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During a 78-day period duringthe summer, KU Dining Servicesgutted and then renovated theDaisy Hill dining acility, Mrs. E’s.Te $5 million renovation proj-ect began on May 17 and was opento students by the beginning o classes. Renovations to the acili-ty include the addition o stationsthat cater to dietary needs withgluten-ree, vegetarian and veganoptions, additional seating andupdated equipment.“We had a number o things thatwe were getting to the point it was just worn out,” said Mark Maranell,manager o Mrs. E’s. “We certainly did our best to keep the place ingood condition, keep things cleanand in unction but we had a num-ber o pieces o equipment thatwere just worn out. It was time.”According to Sheryl Kidwell,assistant director o KU Memori-al Unions residential dining, theproject had been in the books orroughly ve years, but because o renovations to other dining acili-ties, it didn’t come to lie until thisyear.“Our design construction man-agement team here on campus hasto be involved and then we have todo interviews with contractors andconsultants and all that and equip-ment contractors,” she said. “Tat’swhy it took so long.”One thing that both Kidwell andMaranell said that students havenoticed about the acility is how much smoother the ow in andout o the dining room is.“It denitely has a cleaner, muchmore modern look,” said DaltonKingery, a reshman rom Fredo-nia. “I eel like there’s a lot morespace than there used to be.Another new eature o theacility is the K-You Zone, whichexpanded catering to studentswith special dietary needs, speci-ically those with gluten sensitivi-ties. Kidwell says that in the past,there have been gluten-ree, veganand vegetarian options availableto those students, but were neverprominently eatured in Mrs. E’s.“We actually did a ocus grouplast year with a group o thosestudents or all o KU Dining andwe asked ‘were we meeting yourneeds?’ and ‘where can we do bet-ter?’” Kidwell said. “We’ve alwaysofered it but we didn’t do a good job o eaturing it and now we’reable to do that.”KU Dining Services held a testrun in August with a Pan-Hellen-ic sorority rush event. It was theirrst taste o what students thoughto the new acility, and accordingto Kidwell, it was a success.“Tey were extremely impressedwith the acilities, the diferentconcepts and the variety o oodthat we’re able to do or them,”Kidwell said.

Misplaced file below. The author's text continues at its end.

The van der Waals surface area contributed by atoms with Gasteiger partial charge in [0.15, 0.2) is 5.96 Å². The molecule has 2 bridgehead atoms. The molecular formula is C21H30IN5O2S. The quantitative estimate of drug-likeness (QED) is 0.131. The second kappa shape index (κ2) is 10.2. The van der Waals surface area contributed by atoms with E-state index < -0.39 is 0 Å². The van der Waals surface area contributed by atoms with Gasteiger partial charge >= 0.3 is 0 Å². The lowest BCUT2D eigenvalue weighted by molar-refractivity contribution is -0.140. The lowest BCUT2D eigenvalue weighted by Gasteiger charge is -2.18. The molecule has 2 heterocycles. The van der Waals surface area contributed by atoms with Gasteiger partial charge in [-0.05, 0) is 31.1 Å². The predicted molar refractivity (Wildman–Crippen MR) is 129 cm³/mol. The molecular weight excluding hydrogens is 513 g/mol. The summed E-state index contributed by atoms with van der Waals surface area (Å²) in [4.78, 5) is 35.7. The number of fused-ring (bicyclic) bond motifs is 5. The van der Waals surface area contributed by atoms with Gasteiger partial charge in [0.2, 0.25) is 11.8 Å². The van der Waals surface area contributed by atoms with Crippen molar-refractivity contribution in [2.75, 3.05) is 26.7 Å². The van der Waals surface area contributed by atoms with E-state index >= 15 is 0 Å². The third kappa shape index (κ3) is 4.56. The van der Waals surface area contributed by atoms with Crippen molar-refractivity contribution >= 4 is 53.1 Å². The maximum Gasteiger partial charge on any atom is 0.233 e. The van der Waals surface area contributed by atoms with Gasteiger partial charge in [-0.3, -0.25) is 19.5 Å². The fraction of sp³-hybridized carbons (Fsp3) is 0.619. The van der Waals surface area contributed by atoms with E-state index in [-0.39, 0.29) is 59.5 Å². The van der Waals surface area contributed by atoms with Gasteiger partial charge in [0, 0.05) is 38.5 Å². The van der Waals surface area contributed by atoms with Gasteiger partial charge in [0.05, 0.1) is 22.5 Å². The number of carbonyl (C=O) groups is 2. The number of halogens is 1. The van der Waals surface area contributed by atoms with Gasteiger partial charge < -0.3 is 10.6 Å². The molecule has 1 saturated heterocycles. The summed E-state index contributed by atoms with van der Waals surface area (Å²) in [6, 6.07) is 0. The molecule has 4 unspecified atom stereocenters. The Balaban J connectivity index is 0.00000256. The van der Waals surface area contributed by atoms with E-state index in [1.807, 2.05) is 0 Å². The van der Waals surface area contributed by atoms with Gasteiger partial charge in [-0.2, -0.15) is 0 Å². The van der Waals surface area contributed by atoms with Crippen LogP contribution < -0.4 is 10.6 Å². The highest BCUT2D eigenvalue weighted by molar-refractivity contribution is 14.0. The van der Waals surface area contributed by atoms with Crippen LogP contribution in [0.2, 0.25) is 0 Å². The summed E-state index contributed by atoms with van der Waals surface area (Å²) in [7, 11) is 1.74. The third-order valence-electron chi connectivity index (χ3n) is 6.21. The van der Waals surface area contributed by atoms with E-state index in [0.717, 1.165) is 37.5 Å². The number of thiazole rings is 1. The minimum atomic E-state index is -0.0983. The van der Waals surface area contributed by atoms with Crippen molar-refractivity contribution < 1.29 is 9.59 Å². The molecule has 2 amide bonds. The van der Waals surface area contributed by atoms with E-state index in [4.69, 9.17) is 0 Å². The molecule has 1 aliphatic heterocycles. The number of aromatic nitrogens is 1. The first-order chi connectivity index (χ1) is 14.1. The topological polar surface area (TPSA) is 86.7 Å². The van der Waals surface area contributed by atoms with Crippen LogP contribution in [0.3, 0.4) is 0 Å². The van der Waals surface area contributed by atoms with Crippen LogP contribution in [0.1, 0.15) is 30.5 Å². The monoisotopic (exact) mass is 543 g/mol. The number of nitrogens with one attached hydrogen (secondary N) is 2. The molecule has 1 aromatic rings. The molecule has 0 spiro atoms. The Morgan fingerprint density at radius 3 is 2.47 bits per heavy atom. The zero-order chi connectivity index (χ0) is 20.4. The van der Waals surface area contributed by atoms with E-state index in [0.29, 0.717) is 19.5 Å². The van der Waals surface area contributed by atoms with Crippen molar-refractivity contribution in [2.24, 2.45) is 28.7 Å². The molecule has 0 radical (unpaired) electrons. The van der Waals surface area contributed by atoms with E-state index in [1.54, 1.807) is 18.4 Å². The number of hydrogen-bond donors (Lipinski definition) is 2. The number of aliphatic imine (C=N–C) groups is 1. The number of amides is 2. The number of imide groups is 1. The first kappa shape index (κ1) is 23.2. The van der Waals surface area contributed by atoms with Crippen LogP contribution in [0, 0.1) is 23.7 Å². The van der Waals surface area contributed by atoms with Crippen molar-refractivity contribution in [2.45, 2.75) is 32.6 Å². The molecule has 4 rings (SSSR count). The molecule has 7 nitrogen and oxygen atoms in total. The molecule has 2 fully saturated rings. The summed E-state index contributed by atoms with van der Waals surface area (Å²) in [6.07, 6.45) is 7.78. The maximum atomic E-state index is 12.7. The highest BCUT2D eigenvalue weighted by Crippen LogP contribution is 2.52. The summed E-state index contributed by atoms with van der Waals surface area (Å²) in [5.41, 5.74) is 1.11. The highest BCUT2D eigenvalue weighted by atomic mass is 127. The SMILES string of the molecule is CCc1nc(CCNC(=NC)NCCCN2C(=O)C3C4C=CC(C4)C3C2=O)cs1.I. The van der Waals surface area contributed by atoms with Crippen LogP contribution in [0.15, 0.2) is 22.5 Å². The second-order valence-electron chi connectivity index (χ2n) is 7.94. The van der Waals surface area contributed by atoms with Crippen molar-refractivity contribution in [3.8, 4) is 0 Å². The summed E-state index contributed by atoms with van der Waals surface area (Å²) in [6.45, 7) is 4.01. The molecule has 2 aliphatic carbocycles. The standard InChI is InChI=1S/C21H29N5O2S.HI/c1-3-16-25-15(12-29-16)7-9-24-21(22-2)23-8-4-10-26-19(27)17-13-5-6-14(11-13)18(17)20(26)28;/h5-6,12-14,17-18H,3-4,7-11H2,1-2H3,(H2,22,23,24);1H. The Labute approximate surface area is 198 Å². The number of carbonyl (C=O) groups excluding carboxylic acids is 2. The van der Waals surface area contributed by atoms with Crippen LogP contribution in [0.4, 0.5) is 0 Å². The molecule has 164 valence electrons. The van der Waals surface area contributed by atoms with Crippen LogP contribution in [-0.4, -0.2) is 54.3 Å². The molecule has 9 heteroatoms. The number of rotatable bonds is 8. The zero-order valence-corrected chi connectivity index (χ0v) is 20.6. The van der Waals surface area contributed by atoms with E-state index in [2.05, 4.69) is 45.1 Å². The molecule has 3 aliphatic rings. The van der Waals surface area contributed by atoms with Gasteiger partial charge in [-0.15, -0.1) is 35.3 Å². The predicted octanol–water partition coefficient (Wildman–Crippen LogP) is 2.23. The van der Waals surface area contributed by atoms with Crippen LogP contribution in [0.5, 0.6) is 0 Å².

— Edited by Casey Hutchins 
ELLY GRIMM
egrimm@kansan.com 
A 43-year-old male wasarrested Monday on the3600 block o East 25thStreet on suspicion oproperty thet. A $2500bond was posted.A 25-year-old male wasarrested yesterday on the2400 block o AlabamaStreet on suspicion ointerering with the dutieso an ofcer and an out ostate warrant. A $100 bondwas posted or intereringwith the duties o an ofcer.A 44-year-old male wasarrested Monday on the2400 block o LouisianaStreet on suspicion odriving while intoxicatedand driving with asuspended or restrictedlicense. A $1,000 bond wasposted.A 19-year-old emale wasarrested Monday on the3600 block o East 25thStreet on suspicion opurchasing liquor as aminor and having an opencontainer. A $500 bond waspaid.
CAMPUS
BEN LIPOWITZ/KANSAN
Mrs. E’s, the Daisy Hall dining acility, reopened at the start o the school year ater renovations. Renovations included updated equipment and a wider range o catering options.
Mrs. E’s opens with improved options, additional seating